Q: How can we attach/support shear reinforcement within the clear span? May we use ties or other methods?
A: Section 2.6.3 of the Competition Rules states that "Reinforcing supports are not permitted in the 850 mm clear span. Any manner of bar support including chairs, wires, and precast concrete blocks may be used outside the clear span, as long as the bar support does not act to enhance the behavior of the structure." This section does not refer to ties used to connect bars to each other or to connect bars to the reinforcing supports (chairs, etc.). Ties may be used within the 850 mm clear span. Ties must be nonmetallic or must be galvanized.
Q: Can we use an I-section shape?
A: Yes, an I-section shape is permitted. Note that it would be classified as a non-rectangular shape. Therefore, the team would enter "no" in the Official Mix and Cost worksheet where it asks, "Is this shape rectangular?"
Q: What is the design compression strength for GFRP?
A: This information is not provided as part of the competition. Student teams are encouraged to do research on this by seeking out information in ACI literature and scholarly journals.
Q: Can we put shear bars inside the beam?
A: Yes. However, it should be noted that the shear bars may not be directly supported themselves with chairs, wires, precast concrete blocks, etc. Section 2.6.3 of the Competition Rules states that "Reinforcing supports are not permitted in the 850 mm clear span. Any manner of bar support including chairs, wires, and precast concrete blocks may be used outside the clear span, as long as the bar support does not act to enhance the behavior of the structure." This section does not refer to ties used to connect bars to each other or to connect bars to the reinforcing supports (chairs, etc.). Ties may be used within the 850 mm clear span. Ties must be nonmetallic or must be galvanized.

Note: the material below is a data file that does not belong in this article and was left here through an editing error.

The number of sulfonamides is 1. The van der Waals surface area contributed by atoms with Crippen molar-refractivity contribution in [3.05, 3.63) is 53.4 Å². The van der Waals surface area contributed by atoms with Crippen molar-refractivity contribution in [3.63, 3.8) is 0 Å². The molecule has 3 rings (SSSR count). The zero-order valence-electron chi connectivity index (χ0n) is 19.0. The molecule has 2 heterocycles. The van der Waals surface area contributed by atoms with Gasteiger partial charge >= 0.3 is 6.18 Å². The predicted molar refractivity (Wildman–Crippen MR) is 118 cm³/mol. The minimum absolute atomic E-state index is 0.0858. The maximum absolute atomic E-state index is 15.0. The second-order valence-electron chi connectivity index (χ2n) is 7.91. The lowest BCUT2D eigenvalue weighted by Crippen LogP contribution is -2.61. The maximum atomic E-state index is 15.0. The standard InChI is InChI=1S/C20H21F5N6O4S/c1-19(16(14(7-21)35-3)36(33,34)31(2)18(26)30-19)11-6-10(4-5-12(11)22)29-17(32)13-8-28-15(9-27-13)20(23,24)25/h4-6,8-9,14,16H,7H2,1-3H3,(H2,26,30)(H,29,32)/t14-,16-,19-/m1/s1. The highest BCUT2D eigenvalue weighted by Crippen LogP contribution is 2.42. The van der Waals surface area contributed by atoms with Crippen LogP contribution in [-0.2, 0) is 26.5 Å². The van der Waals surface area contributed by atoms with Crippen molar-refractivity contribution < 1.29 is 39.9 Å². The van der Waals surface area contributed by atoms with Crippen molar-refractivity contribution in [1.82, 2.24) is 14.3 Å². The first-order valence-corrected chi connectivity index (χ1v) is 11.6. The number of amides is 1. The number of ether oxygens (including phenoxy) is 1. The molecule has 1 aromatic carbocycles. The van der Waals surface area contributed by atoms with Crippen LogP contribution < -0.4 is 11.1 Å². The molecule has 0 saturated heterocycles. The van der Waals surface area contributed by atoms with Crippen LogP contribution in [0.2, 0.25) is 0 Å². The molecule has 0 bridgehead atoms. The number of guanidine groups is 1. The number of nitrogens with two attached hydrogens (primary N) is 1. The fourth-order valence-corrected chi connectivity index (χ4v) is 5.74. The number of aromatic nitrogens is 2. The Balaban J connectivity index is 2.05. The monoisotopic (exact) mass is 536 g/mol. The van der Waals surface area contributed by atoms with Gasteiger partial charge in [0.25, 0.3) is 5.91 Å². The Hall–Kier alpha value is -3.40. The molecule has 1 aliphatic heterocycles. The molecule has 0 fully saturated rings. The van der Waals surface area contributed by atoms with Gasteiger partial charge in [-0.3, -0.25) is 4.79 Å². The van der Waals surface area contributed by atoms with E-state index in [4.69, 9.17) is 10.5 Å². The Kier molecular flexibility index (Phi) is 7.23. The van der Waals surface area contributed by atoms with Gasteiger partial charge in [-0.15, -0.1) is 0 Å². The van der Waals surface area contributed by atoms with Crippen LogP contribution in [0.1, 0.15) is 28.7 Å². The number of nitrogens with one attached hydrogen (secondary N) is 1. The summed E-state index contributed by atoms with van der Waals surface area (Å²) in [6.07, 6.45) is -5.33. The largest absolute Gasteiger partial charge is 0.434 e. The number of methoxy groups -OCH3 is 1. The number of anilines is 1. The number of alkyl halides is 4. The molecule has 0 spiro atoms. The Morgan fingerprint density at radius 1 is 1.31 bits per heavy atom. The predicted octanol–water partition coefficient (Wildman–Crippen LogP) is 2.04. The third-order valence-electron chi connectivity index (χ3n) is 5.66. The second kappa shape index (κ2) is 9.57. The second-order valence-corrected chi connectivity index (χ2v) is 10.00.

Q: Can we use any shape for the section? Can we have any section whether I-beam or T-section, whether inverted or not?
A: Yes, any shape may be used as long as the size requirements of Section 2.2 of the Competition Rules are met.
Q: Does a "prismatic section" mean that the FRP must also be constant along the section?
A: No. For this competition, a section is defined as prismatic (or non-prismatic) based only on its overall concrete section shape. Changes in reinforcement location or quantity along the length of the beam are not considered in establishing whether a shape is prismatic or not prismatic.
Q: How long must an FRP bar be inside the concrete beam? What is the minimum length for FRP bars inside the beam?
A: There are no limitations on the length of the FRP bar used in the beam, except that "The structure's overall length may not be less than 950 mm (37.4 in.) nor more than 1000 mm (39.4 in.), including any protruding reinforcement."(Section 2.2 of the Competition Rules.)
Q: Does a minimum size exist for 200 mm wide by 200 deep (specified in the rules as maximum sizes)? We were thinking of doing a formwork 100 mm wide by 100 mm deep.